- Platform: PS3, Xbox 360, PC
- Developer: Arkane Studios
- Publisher: Bethesda Softworks
- Release Date: October 9, 2012
- Price: $59.99
- Official: Dishonored
“Exciting new series, or missed opportunity?”
Disappointment, that is what Corvo Attano faces in the early parts of Dishonored. Betrayed, framed and imprisoned Corvo is left to rot, left with only thoughts of anger, regret and revenge swimming within his mind. While playing through Dishonored I too felt these emotions, and had similar thoughts. Only unlike Corvo, they weren’t towards the enemies that had ruined his life, no, they were directed at the game itself, a game which on paper sounds wonderful, but in execution, is just as plague infested as the city it is set. Don’t worry Corvo, I feel just as much disappointment as you do.
Luckily for our main protagonist, he is just as paper thin as the plot for the game in which he is leading, so he actually doesn’t feel much. Within ten minutes of starting the game Corvo’s life is ripped from his trembling hands, imprisoned he awaits judgment for more than six months. Six months of agony and burning anger at those who took everything from him, but not once in this story do you ever see or feel any emotion emanating from him, not once do you get a sense of humanity to this character, he is just a silent puppet for you to control, devoid of any soul. Corvo Attano is one of the most bland characters I have seen, all flash and no substance, (Which is kind of laughable seeing as how you never see his cool exterior as the game is all from the first person perspective.) The bland character would be fine, if the story ever had anything interesting to tell you; which it doesn’t Within those first five minutes you can already see the “twist” coming, you know how the beginning will play out, and you can only hope the rest of the journey isn’t so glaringly obvious, but it is. Every turn of the story that the writers have brought to the table is so bone headed and obvious that only a baby might not see it coming, and even still, he just might.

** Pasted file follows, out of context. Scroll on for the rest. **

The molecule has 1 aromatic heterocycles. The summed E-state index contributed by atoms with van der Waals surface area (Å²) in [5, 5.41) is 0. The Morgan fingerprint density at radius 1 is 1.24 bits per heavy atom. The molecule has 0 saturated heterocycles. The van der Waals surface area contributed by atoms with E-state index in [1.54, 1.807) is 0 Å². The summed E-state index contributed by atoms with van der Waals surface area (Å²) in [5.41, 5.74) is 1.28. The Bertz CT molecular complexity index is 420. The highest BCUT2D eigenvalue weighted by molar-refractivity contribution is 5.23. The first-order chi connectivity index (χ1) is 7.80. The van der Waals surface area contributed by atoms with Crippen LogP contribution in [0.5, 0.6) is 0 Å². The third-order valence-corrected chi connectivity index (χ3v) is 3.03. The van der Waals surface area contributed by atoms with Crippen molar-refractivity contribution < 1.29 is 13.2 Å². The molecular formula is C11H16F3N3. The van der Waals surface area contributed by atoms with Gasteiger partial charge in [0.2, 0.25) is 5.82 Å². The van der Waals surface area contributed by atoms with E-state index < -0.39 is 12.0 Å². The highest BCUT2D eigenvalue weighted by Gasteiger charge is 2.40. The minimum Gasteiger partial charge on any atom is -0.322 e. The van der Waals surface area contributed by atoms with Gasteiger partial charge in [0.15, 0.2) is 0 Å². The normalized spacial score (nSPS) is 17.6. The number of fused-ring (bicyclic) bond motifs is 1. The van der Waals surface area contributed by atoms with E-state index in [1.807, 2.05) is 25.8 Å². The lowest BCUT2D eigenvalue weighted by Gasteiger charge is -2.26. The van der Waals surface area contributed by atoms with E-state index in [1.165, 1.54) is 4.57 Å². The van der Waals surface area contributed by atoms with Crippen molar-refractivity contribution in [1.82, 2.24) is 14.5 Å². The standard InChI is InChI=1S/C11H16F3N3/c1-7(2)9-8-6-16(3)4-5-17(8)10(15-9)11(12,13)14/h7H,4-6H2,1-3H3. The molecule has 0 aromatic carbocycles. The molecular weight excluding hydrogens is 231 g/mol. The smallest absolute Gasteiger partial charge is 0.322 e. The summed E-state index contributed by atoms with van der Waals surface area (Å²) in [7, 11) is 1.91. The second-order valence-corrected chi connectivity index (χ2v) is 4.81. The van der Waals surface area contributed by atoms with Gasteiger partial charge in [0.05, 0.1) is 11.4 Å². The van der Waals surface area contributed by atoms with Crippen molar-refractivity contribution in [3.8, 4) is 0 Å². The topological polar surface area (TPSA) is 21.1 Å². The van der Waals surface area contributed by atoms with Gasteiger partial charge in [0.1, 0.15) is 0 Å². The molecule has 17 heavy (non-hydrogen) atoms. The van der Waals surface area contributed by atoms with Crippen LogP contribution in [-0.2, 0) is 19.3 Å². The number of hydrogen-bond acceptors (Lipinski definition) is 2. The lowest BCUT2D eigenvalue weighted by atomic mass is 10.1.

If only the writers had taken as much time in crafting a well written tale, as they did with crafting a well realized world. Dunwall, the main city and setting for the game, has more personality in one room than the entire cast of characters do combined. As you move about the game you will discover books laying about that you can open and read, these short stories give back story and meaning to the world these people inhabit. The rampant whaling that happens in the worlds oceans, the breaking down of whale bones into the oil that powers the steam punk machinery, the terrible rat plague that is slowly destroying one of the most powerful cities in the world, all interesting stories. It is a true shame that the love the writers put into the universe of Dishonored, was not put into the plot or characters, because though these short interludes into the world are fascinating, they ultimately play no pivotal role in the actual game. You will not learn anything interesting about your targets, or your enemy’s motives, except for when the creators purposely put a flashing piece of paper in your path.
But enough of the shortcomings in its story, let’s talk about the shortcomings of the gameplay itself. Dishonored is a first person stealth action game, it provides the player with choice, different paths they may take to reach their final target and assassinate them, or instead, opt to take them out in a less violent means. The team at Arkane includes talent that have worked on the phenomenal games Deus Ex and Thief, and at times, it shows. At the beginning Corvo can only perform basic functions, he may crouch beneath tables, jump, climb, and swing his sword at enemies. Within a short time however the game gets more interesting when you encounter “The Outsider”, a mysterious godlike being that grants the player special abilities to use on their quest; and then he just kind of…disappears. The books in the environment go into slightly more detail about this powerful being, but not much, and he doesn’t play into any of the following proceedings, a very strange and foolish choice by the team. You create and introduce an entire supernatural element to your story but then only use it as a crutch? The Outsider is simply used as a tool in which to grant powers, which they could have easily just gone with tonics ala Bioshock, as the game already has Health and Mana tonics sitting in the world.
But I digress; the powers are by far the most interesting aspect of this game, it ultimately doesn’t matter how they are brought into the story, as long as they are there. See, although you are given the choice of either going the stealth route, or hog wild with death dealing devil powers, the game is far more enjoyable choosing the latter. Stealth in this game is one of the most underwhelming features I have experienced in a recent game, especially since most reviews have been praising its execution. Limited is the word I would use to describe stealth in Dishonored. In games of choice I always choose to go the slow and quiet route, but traipsing through Dishonored’s campaign in this manner was maddening. It is far quicker and more enjoyable to simply slay every enemy in your path, be it with your sword, grenades or by summoning a swarm of rats out of the ground to eat away at them, then it is to try to sneak past.